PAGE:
A host bus adapter 207, 209 which is aware of an on-going problem with a particular device 210 can elect not to use that device and this is communicated to the other host bus adapters 207, 209 and the ports of the particular device will not be present in the single list of AL_PAs which is then used by all host bus adapters 207, 209.
In addition, the described embodiment provides an algorithm which is applied by both host bus adapters 207, 209 to determine which port 211, 212 to use for devices 210 which have two available ports 211, 212. The result is a set of devices 210 which are seen by both host bus adapters 207, 209 in the same order with the same port of a device 210 defined for use by both host bus adapters 207, 209. Both host bus adapters 207, 209 will communicate with a device 210 via the same port and therefore the same loop 206, 208 is used by both host bus adapters 207, 209 for that device 210. Different loops 206, 208 can be used for other devices 210. The second port of a dual-ported device 210 which is not defined as the communicating port, is still available as a port should the communicating port be bypassed.
At the end of the algorithm, the choice of which port to use will be the same on each host port adapter 207, 209 and the use of ports will be spread as evenly as possible across the ports 211, 212 of the dual ported devices 210.
The algorithm includes the following steps:
The next step 306 is to determine the balance of single port access devices across the loops. Each device with two active ports is then taken in turn 308 starting with the lowest Node Name. A decision 310 is then taken as to whether or not the balance determined at step 306 is zero. If the balance is zero, the port is chosen 312 with the lowest Port Name. If the balance is not zero, the port is chosen 314 which moves the balance towards zero.
A decision 316 is then taken as to whether or not there are more devices with two active ports. If there are more devices with two active ports, a loop 318 returns to step 308 and takes the next lowest Node Name. If there are no more devices with two active ports the algorithm is finished 320.
If there are more than two loops, this can also be accommodated by counting the number of single port access devices on any additional loops and attempting to balance the port access between all the loops.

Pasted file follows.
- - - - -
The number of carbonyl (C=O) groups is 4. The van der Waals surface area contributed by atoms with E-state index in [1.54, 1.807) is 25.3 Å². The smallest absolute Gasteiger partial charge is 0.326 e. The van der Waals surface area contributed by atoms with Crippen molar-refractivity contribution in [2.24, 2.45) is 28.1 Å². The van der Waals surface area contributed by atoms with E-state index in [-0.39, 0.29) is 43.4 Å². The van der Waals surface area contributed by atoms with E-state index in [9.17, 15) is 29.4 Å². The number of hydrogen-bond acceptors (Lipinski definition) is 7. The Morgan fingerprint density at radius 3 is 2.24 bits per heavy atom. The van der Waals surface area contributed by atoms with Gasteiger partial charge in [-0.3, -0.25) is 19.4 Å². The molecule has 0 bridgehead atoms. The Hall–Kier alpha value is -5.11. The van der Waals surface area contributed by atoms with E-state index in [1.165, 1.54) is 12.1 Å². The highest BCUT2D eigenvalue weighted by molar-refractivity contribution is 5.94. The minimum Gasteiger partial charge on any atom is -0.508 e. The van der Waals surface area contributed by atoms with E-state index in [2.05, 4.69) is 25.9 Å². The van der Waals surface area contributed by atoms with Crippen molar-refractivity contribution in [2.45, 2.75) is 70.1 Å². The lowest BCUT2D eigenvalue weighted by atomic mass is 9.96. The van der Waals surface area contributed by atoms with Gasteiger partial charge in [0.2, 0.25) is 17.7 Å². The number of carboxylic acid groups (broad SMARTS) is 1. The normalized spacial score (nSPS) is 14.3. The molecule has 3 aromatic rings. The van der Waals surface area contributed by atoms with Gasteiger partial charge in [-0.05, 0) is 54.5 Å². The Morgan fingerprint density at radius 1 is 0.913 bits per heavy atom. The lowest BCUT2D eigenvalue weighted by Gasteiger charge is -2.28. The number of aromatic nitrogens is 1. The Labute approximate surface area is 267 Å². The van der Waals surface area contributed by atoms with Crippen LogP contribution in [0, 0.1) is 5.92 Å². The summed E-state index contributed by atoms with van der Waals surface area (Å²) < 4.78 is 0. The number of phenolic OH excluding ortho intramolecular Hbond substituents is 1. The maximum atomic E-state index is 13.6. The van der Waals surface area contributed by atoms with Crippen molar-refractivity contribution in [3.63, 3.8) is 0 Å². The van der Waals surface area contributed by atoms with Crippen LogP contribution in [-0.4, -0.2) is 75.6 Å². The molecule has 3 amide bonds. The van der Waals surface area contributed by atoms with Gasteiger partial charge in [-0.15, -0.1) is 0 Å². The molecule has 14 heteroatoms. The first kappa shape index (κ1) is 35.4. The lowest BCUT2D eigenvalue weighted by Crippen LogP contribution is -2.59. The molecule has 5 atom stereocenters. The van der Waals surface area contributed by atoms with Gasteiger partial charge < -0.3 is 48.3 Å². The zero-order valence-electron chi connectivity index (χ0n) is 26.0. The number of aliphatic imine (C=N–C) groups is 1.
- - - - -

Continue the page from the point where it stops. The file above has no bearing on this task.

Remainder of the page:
Examples are now given of the described method of balancing port accesses.
In Table 1, there are five devices 210 as shown in
PORT ON LOOP1
1 1 1 1 1
VW X Y Z
PORT ON LOOP2
2 2 2 2 2
Table 2 illustrates the example shown in
PORT ON LOOP1
1 1 1
V W X Y Z
PORT ON LOOP2
2 2 2 2
Another example is shown in Table 3 in which device X 203 has only one port access which is port 1 and device Z 205 has only one port access which is port 2. Therefore, the balance is zero. The remaining devices have the access ports determined to distribute the accesses as evenly as possible across loops 1 and 2.
PORT ON LOOP1
1 1 1 1
V W X Y Z
PORT ON LOOP2
2 2 2 2
Devices may be included on loops within a loop network which are only single ported and these devices are counted in the algorithm as devices with single port access. No distinction is made as to whether there is a port which is not being used as it did not respond to a log in command or whether there is only one port. The balance of use of ports between loops in a loop network results in performance improvement by making use of the full bandwidth of the loops. The method described herein is typically implemented as a computer program product, comprising a set of program instructions for controlling a computer or similar device. These instructions can be supplied preloaded into a system or recorded on a storage medium such as a CD-ROM, or made available for downloading over a network such as the Internet or a mobile telephone network.
Improvements and modifications can be made to the foregoing without departing from the scope of the present invention.
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|U.S. Classification||370/217, 370/405, 370/222, 370/453, 370/254, 370/223, 370/403|
|International Classification||H04L12/427, H04L12/26, H04L12/24, H04L1/00|
|Cooperative Classification||H04L12/427, H04L12/24, H04L41/00|
|European Classification||H04L41/00, H04L12/24, H04L12/427|
|May 17, 2002||AS||Assignment|
Owner name: INTERNATIONAL BUSINESS MACHINES CORPORATION, NEW Y
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|Jan 29, 2011||FPAY||Fee payment|
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|Apr 4, 2012||AS||Assignment|
Owner name: FACEBOOK, INC., CALIFORNIA
Free format text: ASSIGNMENT OF ASSIGNORS INTEREST;ASSIGNOR:INTERNATIONAL BUSINESS MACHINES CORPORATION;REEL/FRAME:027991/0554
Effective date: 20120327